After the end of World War One, President Woodrow Wilson sought national support for his idea of a League of Nations. He took his appeal directly to the American people in the summer of nineteen nineteen.
The plan for the League of Nations was part of the peace treaty that ended World War One. By law, the United States Senate would have to vote on the treaty. President Wilson believed the Senate would have to approve it if the American people demanded it. So he went to the people for support.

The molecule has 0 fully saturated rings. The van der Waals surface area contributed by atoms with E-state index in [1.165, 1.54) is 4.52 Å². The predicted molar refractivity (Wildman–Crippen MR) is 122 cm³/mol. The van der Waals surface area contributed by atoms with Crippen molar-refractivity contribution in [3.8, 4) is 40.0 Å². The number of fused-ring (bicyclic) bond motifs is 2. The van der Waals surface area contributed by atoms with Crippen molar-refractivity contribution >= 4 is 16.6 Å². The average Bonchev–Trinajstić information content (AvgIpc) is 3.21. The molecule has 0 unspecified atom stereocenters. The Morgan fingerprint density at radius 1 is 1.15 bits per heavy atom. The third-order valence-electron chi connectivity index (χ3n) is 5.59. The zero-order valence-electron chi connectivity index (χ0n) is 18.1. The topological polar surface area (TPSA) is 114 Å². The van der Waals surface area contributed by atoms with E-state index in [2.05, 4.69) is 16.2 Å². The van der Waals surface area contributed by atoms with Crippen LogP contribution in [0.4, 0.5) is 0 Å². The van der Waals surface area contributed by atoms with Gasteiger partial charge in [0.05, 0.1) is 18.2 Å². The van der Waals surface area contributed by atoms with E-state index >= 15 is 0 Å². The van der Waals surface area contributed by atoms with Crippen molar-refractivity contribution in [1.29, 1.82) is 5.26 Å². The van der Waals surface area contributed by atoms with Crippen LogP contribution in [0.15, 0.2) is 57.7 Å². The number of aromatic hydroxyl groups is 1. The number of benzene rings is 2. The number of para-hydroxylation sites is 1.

For almost a month, Wilson traveled across America. He stopped in many places to speak about the need for the League of Nations. He said the league was the only hope for world peace. It was the only way to prevent another world war.
Wilson's health grew worse during the long journey across the country. He became increasingly weak and suffered from severe headaches. In Witchita, Kansas, he had a small stroke. A blood vessel burst inside his brain. He was forced to return to Washington.
The president's advisers kept his condition secret from almost everyone. They told reporters only that Wilson was suffering from a nervous breakdown.